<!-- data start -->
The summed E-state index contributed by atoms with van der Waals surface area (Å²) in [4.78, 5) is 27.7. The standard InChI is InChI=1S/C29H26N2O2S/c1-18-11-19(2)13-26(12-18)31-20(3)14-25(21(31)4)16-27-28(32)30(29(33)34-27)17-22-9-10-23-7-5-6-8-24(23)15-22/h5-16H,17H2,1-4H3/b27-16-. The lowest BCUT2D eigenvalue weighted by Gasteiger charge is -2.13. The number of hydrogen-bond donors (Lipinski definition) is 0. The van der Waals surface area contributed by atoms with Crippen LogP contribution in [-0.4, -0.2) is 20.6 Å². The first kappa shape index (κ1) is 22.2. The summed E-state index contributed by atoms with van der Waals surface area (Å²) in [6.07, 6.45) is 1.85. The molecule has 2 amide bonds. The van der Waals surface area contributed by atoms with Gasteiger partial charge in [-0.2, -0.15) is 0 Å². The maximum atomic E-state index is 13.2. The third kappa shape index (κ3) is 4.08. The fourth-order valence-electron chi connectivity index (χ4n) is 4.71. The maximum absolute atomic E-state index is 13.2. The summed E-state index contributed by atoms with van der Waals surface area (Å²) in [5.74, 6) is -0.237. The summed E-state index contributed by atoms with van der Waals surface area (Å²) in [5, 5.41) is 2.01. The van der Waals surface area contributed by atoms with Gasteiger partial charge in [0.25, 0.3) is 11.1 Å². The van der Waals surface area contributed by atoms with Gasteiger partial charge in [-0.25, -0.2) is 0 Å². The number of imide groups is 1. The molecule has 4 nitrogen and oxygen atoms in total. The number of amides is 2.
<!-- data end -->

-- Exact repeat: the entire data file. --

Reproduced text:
The summed E-state index contributed by atoms with van der Waals surface area (Å²) in [4.78, 5) is 27.7. The standard InChI is InChI=1S/C29H26N2O2S/c1-18-11-19(2)13-26(12-18)31-20(3)14-25(21(31)4)16-27-28(32)30(29(33)34-27)17-22-9-10-23-7-5-6-8-24(23)15-22/h5-16H,17H2,1-4H3/b27-16-. The lowest BCUT2D eigenvalue weighted by Gasteiger charge is -2.13. The number of hydrogen-bond donors (Lipinski definition) is 0. The van der Waals surface area contributed by atoms with Crippen LogP contribution in [-0.4, -0.2) is 20.6 Å². The first kappa shape index (κ1) is 22.2. The summed E-state index contributed by atoms with van der Waals surface area (Å²) in [6.07, 6.45) is 1.85. The molecule has 2 amide bonds. The van der Waals surface area contributed by atoms with Gasteiger partial charge in [-0.2, -0.15) is 0 Å². The maximum atomic E-state index is 13.2. The third kappa shape index (κ3) is 4.08. The fourth-order valence-electron chi connectivity index (χ4n) is 4.71. The maximum absolute atomic E-state index is 13.2. The summed E-state index contributed by atoms with van der Waals surface area (Å²) in [5.74, 6) is -0.237. The summed E-state index contributed by atoms with van der Waals surface area (Å²) in [5, 5.41) is 2.01. The van der Waals surface area contributed by atoms with Gasteiger partial charge in [0.25, 0.3) is 11.1 Å². The van der Waals surface area contributed by atoms with Gasteiger partial charge in [-0.25, -0.2) is 0 Å². The number of imide groups is 1. The molecule has 4 nitrogen and oxygen atoms in total. The number of amides is 2.